7 Signs Your Upper Respiratory Infection Is Actually Pneumonia
Upper respiratory infections typically clear up within two to three weeks, but they can develop into pneumonia. If you are experiencing one or more of these pneumonia symptoms, it’s time to consult your doctor.
While uncommon, it’s possible to develop a low-grade fever with an upper respiratory infection (URI). If, however, that fever reaches 101 degrees or higher, there’s a greater chance that the URI has developed into pneumonia, especially if you also have a cough, explains Nicholas Pantaleo, MD, a family medicine physician at Westmed Medical Group in Yonkers, NY. (If it’s not pneumonia, could it be a sinus infection? Here are common sinus infection symptoms.)
Rapid heart rate
If you notice your heart beating faster than normal, take a moment to check your heart rate. Anything over 100 beats per minute is considered a rapid heart rate. “Usually, patients will feel shortness of breath and sometimes even experience chest pain,” says Dr. Pantaleo. If these symptoms persist, seek medical attention. Learn why pneumonia can increase your heart attack risk.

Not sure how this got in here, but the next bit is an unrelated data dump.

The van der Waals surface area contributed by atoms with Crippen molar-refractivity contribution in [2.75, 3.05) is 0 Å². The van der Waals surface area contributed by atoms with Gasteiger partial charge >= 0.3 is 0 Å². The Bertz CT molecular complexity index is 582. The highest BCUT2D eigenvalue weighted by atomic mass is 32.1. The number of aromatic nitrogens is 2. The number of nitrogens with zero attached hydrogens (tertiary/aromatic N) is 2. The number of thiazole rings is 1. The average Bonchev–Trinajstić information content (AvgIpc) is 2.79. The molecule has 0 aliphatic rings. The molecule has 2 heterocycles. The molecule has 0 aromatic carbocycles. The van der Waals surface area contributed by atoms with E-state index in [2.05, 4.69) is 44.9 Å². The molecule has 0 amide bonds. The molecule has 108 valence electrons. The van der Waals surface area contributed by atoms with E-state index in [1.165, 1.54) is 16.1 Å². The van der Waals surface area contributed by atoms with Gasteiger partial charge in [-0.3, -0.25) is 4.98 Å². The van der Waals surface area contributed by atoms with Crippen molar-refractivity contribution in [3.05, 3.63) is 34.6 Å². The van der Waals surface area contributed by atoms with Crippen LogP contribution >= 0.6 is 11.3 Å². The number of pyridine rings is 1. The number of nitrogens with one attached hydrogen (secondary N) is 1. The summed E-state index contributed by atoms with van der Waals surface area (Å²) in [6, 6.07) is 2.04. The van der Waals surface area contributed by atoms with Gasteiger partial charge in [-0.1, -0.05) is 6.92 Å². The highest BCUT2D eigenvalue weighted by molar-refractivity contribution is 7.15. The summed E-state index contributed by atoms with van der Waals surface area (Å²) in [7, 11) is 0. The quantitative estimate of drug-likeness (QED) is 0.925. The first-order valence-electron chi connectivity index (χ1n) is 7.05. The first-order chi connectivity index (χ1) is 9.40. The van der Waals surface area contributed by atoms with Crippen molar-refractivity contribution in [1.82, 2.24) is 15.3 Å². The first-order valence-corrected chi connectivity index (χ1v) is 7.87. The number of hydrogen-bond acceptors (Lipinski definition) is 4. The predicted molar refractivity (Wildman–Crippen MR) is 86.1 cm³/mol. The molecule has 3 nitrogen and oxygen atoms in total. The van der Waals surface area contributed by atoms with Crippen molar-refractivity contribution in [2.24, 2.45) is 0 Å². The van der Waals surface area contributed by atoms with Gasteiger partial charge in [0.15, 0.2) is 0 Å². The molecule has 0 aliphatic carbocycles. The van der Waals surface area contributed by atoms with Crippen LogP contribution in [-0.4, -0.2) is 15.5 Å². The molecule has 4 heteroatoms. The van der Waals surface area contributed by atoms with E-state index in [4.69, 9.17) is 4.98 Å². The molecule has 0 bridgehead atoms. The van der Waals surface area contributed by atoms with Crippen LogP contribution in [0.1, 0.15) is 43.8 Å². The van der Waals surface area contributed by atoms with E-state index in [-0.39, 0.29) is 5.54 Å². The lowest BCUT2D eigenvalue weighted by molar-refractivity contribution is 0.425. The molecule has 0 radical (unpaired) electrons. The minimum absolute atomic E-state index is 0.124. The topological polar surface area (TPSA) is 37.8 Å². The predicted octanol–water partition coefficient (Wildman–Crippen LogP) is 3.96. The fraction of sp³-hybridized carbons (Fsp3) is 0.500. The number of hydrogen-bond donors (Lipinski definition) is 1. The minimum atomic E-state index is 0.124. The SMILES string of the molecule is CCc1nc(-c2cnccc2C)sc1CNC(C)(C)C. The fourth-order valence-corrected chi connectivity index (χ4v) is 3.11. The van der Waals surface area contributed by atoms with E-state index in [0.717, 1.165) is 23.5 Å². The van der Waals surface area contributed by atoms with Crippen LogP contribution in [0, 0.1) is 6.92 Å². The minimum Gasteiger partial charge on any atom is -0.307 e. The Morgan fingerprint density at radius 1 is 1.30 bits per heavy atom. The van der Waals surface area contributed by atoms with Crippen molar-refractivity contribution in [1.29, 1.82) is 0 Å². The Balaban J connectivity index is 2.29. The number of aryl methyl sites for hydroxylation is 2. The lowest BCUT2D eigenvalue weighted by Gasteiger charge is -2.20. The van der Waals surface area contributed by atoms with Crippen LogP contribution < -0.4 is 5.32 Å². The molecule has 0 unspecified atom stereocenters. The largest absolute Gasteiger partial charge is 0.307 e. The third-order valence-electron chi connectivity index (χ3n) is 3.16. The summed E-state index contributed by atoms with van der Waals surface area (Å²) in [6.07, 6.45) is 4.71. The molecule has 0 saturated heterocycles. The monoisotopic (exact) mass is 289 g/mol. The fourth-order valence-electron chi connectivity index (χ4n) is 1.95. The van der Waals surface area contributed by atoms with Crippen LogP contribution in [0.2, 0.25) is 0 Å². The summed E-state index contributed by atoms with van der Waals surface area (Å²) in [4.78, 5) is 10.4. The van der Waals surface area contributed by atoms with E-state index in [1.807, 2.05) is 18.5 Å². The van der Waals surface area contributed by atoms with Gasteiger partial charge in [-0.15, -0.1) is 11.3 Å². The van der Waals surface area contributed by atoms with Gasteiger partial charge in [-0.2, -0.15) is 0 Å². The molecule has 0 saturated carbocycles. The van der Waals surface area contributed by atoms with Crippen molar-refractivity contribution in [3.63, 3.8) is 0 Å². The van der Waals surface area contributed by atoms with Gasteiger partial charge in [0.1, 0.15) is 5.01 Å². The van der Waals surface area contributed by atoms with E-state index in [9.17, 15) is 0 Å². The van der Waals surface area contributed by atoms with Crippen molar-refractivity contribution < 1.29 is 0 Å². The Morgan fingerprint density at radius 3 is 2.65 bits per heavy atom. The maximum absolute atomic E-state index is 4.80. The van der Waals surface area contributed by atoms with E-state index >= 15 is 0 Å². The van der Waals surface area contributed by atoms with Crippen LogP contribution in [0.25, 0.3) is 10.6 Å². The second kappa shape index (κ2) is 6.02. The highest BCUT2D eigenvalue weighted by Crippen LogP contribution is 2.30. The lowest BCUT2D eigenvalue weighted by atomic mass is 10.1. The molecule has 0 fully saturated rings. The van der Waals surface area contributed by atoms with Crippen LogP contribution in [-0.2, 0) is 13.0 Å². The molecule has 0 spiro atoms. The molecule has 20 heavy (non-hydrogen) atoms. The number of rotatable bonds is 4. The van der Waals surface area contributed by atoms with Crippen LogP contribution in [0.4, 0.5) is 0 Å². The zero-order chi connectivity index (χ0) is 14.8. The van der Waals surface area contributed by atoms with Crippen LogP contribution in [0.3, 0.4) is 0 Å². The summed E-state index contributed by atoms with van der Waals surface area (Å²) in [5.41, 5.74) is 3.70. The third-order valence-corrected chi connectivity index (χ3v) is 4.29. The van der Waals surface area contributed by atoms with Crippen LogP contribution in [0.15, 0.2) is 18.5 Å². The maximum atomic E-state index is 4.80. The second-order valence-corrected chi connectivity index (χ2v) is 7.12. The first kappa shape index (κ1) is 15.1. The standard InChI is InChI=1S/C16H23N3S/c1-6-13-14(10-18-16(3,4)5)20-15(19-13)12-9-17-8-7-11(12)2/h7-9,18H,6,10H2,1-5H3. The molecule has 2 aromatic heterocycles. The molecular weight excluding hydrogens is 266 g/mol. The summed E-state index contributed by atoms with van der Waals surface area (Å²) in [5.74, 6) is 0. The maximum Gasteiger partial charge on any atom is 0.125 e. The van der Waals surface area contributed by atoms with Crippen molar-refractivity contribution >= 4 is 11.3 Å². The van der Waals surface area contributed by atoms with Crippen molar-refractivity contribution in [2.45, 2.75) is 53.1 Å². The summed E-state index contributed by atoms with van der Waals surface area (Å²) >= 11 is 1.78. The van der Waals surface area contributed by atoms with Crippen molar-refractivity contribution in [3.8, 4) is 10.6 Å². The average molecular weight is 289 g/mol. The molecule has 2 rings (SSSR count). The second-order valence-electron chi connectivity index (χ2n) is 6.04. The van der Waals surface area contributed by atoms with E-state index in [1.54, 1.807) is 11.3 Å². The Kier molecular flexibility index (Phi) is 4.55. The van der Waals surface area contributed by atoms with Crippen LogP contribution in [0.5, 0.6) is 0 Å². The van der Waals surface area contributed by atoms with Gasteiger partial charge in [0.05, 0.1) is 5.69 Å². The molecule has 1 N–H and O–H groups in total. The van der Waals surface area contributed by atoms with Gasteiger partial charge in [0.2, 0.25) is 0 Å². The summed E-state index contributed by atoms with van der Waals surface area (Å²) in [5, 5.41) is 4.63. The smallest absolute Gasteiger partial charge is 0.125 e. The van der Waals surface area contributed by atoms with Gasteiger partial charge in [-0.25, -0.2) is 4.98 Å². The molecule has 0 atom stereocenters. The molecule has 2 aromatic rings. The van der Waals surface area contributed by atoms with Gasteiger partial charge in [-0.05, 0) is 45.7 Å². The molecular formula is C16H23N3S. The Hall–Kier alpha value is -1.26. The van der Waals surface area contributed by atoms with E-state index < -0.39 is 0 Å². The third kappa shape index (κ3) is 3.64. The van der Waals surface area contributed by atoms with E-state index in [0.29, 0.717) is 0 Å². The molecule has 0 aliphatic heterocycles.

When an URI moves down into the lungs, a tightening of the chest and pain may occur. The American Lung Association says that one symptom of pneumonia is a sharp or stabbing pain in the chest, which will get worse when you cough or take a deep breath. Keep yourself healthy with these 7 smart ways germ experts boost their immune systems.
A persistent cough is common with a URI. Eventually, that cough becomes productive and allows for the body to push out mucus. “A cough with pneumonia usually appears with fever and phlegm, says Dr. Pantaleo, and is consistently wet and rattly. So, if you have a cough that keeps bringing up mucus and doesn’t bring relief, you may have pneumonia. These are 10 other reasons your cough just won’t go away.
If the mucus being produced by your cough is tinged with blood or has a rusty color, this is a potential sign that the discharge is coming from deep in the lungs, which indicates a lower respiratory infection such as pneumonia. Let your doctor know about this change as it may require a different course of treatment. Now, find out how the dentist can help you prevent pneumonia.
Patients with pneumonia often report teeth-chattering chills that cannot be remedied. Chills are a sign of fever and that the body is working overtime to regulate temperature. This is a sign that an upper respiratory infection has developed into pneumonia.
If you have been suffering a cold or upper respiratory infection and your breathing becomes shallow or labored, you may have pneumonia. This is a serious symptom that may require a nebulizer breathing treatment in order to open the lungs. Consult your physician immediately to avoid further issues from oxygen deprivation such as light-headedness, blood flow issues, or loss of consciousness. Watch out for these other 12 signs your “common cold” could be something worse.